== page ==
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Acme Skateboards' Milestones from Founder Jim Gray

Acme Skateboards' Milestones from Founder Jim Gray

By The Hundreds Staff

We asked our friend Jim Gray, one of the best to ever do it, to write us a few milestones of his rebel brand in the ’90s, Acme Skateboards. Brush up on your history of the original industry outlier who stayed steadfast to his values and pushed against the corporate skateboarding status quo.

Check out The Hundreds X Acme Skateboards collaboration, available now at flagships, select retailers, and the Online Shop.

Jim Gray still goin’ strong in 2015. Photo by Lorrie Palmos.

1991

Acme launches and introduces “Your Pro Model,” where you signed your name on the board and had your own model. Some of the ad copy includes “There are about 220 Pro Models Available today, and our competitors are giving them away faster than you can keep up with, so you better get your own Pro Model Quick, before they go out of style!” We were mocking the lunacy of the time.

1993-1994

Acme takes the back cover ad, Contents page ad, and Letters column at Transworld Skateboarding Magazine, switching all ads from black and white to color and negotiating a great deal promising them to be the “Pied Piper” leading all the followers to join suit. We ended up changing the magazine from mostly black and white to color in a matter of months.

We were the big winners with creative ad space and positioning no one else could now get. We continued breaking all the rules, starting manufacturing by screenprinting our own boards as well as others, sponsoring team riders from all aspects of skateboarding, not just street skating. Believe it or not, it was a big deal in 1994 showing a guy riding a pool. We promoted our team riders’ high placings in contests while others were trying to play down contests so they could make more video pros. In the only poll ever taken, our ads were voted far and above the #1 ads skaters looked forward to seeing in each issue.

“We made statements, showed products, and laughed at ourselves and everyone else.”

We were growing and pissing off the industry who were all just doing the same old boring sequence ads of a guy doing a trick—we made statements, showed products, and laughed at ourselves and everyone else. We were having a good time and ready to step further into the manufacturing game.

This is 1994 in our Acme Warehouse mini ramp. This was just typical of another day at Acme.

1995

Acme Builds its own factory. We made 10,000 boards in the first 6 months and 10,000 in the next 6 weeks. We had 24 presses and could press about 96 boards an hour or approximately 768 boards in an 8 hour shift.

I was the only pro skater to ever build a major manufacturing plant. Most of my competitors were marketing companies that never built a thing. We were very proud as our goal was never to be a marketing company, but a true skateboard manufacturer, and we had finally achieved that.

1997

Here’s a video that was a preview for a full length video we did in 1997. It was called Hakkuh.

We did many videos over the years. What was usually different with ours than many others at the time is we showed all types of skating from street to bowls, ditches, pools, etc… that was just not done in 1997. At the time, it was only cool to show street skating, but we weren’t having any of that BS, we were a skateboard company and supported all types of skating.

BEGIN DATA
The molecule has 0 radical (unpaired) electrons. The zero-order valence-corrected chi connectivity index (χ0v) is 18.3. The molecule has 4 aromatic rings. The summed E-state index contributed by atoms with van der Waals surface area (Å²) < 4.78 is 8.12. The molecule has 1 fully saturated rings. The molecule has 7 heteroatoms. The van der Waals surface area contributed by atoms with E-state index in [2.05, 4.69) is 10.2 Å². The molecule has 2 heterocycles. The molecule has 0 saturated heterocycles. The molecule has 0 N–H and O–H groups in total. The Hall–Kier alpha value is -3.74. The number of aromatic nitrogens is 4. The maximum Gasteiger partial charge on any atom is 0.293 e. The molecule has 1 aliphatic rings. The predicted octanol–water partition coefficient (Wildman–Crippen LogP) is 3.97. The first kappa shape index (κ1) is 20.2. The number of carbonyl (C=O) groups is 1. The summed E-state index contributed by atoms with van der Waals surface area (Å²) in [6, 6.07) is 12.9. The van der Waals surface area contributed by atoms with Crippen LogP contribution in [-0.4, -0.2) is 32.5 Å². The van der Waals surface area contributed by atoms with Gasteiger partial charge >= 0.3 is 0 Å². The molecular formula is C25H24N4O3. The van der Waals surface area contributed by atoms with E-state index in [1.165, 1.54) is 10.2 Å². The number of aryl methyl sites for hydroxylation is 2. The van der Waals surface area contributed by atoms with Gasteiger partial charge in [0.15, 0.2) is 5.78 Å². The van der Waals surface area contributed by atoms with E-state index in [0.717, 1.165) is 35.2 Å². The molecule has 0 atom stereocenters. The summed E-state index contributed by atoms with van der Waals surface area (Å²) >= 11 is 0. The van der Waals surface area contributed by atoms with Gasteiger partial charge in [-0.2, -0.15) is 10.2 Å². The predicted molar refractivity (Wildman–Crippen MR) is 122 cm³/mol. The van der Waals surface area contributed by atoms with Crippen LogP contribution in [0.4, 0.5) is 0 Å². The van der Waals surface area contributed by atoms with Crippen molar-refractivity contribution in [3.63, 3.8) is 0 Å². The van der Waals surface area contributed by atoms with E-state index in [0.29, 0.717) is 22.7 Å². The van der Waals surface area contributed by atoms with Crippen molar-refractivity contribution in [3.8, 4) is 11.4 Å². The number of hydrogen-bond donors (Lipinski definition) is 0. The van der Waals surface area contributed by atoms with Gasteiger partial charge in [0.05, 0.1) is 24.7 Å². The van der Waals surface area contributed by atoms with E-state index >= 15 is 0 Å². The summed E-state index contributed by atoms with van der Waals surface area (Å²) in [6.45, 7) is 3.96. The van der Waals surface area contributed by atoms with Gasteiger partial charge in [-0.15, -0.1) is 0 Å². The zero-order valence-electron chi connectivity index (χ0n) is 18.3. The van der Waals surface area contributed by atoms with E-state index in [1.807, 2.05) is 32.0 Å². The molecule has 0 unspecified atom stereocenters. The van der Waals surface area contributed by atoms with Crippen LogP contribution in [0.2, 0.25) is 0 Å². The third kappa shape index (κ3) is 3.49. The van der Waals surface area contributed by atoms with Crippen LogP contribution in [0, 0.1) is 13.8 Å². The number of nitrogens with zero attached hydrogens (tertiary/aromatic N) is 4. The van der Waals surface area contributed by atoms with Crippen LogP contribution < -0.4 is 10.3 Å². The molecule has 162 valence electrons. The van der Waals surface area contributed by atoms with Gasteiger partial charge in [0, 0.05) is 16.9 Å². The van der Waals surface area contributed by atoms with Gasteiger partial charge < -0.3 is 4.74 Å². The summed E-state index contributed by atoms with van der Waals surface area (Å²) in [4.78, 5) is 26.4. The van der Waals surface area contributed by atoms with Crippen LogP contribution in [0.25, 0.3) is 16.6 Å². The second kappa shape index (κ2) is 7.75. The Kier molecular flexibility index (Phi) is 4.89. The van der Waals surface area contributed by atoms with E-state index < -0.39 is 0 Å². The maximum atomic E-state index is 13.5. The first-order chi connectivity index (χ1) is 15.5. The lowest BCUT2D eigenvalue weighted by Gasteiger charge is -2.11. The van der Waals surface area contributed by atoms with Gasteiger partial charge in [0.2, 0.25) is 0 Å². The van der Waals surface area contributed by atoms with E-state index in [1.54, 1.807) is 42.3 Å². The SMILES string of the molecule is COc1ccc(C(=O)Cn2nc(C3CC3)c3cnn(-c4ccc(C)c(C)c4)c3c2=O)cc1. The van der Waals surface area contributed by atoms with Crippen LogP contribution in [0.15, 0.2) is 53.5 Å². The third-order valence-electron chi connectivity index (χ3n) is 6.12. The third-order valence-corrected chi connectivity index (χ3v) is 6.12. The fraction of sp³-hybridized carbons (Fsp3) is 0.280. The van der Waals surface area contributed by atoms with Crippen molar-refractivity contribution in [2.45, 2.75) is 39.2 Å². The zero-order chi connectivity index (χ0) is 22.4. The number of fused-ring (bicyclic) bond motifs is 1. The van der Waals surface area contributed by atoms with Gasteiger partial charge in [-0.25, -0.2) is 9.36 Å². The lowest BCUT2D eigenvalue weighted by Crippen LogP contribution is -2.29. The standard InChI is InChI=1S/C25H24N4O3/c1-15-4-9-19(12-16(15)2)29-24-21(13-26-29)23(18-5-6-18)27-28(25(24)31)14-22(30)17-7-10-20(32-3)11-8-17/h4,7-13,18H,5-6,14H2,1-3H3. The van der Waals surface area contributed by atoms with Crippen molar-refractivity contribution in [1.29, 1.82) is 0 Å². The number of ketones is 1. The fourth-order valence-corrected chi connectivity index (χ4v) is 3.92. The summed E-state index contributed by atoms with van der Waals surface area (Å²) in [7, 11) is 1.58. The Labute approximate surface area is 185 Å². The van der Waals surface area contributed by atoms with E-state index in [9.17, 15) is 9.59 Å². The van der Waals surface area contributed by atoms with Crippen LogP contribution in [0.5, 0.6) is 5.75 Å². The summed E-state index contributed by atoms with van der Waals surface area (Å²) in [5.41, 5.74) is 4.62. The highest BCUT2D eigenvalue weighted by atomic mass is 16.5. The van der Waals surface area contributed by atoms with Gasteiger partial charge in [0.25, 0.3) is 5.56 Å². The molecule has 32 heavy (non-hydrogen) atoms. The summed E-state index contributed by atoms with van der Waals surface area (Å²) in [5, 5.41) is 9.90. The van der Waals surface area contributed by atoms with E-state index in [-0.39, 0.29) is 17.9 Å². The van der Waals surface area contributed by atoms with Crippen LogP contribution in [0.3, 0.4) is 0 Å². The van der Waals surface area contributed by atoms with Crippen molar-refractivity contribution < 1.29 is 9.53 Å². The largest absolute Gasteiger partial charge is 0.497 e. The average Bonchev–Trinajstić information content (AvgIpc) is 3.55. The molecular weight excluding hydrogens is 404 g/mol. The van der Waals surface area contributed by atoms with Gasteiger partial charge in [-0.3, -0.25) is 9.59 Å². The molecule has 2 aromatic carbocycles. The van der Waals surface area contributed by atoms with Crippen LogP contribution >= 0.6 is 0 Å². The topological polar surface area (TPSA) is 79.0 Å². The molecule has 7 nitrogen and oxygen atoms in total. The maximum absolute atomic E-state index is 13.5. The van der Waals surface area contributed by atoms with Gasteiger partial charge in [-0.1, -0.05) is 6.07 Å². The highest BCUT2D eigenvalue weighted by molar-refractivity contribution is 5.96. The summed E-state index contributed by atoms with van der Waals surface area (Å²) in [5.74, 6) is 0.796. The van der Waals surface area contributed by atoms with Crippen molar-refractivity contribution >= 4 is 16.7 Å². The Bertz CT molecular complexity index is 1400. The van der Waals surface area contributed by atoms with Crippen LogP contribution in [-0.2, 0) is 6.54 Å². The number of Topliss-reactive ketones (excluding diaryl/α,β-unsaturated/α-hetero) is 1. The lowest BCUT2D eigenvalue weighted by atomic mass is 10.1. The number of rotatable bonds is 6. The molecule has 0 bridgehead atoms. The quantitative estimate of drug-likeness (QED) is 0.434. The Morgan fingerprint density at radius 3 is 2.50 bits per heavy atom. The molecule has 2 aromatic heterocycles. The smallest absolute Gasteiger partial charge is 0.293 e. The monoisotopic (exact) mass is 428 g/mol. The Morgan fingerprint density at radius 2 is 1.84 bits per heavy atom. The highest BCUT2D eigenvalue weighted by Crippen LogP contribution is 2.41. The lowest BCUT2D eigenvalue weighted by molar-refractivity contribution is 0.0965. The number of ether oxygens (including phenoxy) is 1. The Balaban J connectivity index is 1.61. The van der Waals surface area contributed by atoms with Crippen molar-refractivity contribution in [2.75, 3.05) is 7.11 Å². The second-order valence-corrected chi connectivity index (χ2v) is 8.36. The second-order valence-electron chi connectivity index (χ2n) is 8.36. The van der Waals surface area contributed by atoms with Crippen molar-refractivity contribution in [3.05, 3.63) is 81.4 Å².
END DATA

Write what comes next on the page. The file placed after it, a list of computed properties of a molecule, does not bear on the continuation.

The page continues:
1998-2008

During this time, we still sold some Acme Decks, but shifted primarily to manufacturing decks for companies such as Birdhouse and Alien workshop. We owe our survival until 2008 primarily to those two companies for giving us work to keep our factory busy and employees paid. Chris Carter from Alien Workshop was the primary reason we survived as long as we did, and I will forever owe him for that. During this time with World Industries at the helm once again (surprising isn’t it?) our next challenge was overseas manufacturing. Large brands such as Girl, Flip, and others were importing hundreds of thousands of Chinese decks and not labeling them “Made in China” as required by law, but no one was doing anything about it. I found myself once more being one of only a few people who would speak up about the issue and the most proactive to find a solution. The consumers were paying the same price, but getting lower quality decks and the companies were making massive additional profits.

I had a historic meeting at my office with nearly 20 US Skateboard Manufacturers where I tried to get them all to contribute like $1000 each so we could at least hire a legal firm to send letters off notifying the companies not labeling that they would be sued if they continued to break a law that was destroying our factories. I knew the window was short before people would stop caring, and sadly no one would really join me in the battle. Soon many of those people in that room had their equipment auctioned off as they filed bankruptcy and many others quickly setup factories in China and most in Mexico.

The Taylor Dykema Skate Factory Auction in 2006.

Today, only two people that were in that room that day still have factories operating in the USA, all others have fled the country.

That was not even a consideration to me, I loved skateboarding too much to make the business part of it more important than the quality and enjoyment of my life, so when it became completely impossible for us to pay the rent, we closed our factory in 2008, and I began printing stickers and banners exclusively, something we already did in our factory for about the last 15 years prior to that.

Life became simpler for me, but I sure do miss making the best skateboards in the world.

2016

Acme Skateboards partners with The Hundreds for The Hundreds X Acme Skateboards collaboration. It is available now HERE!

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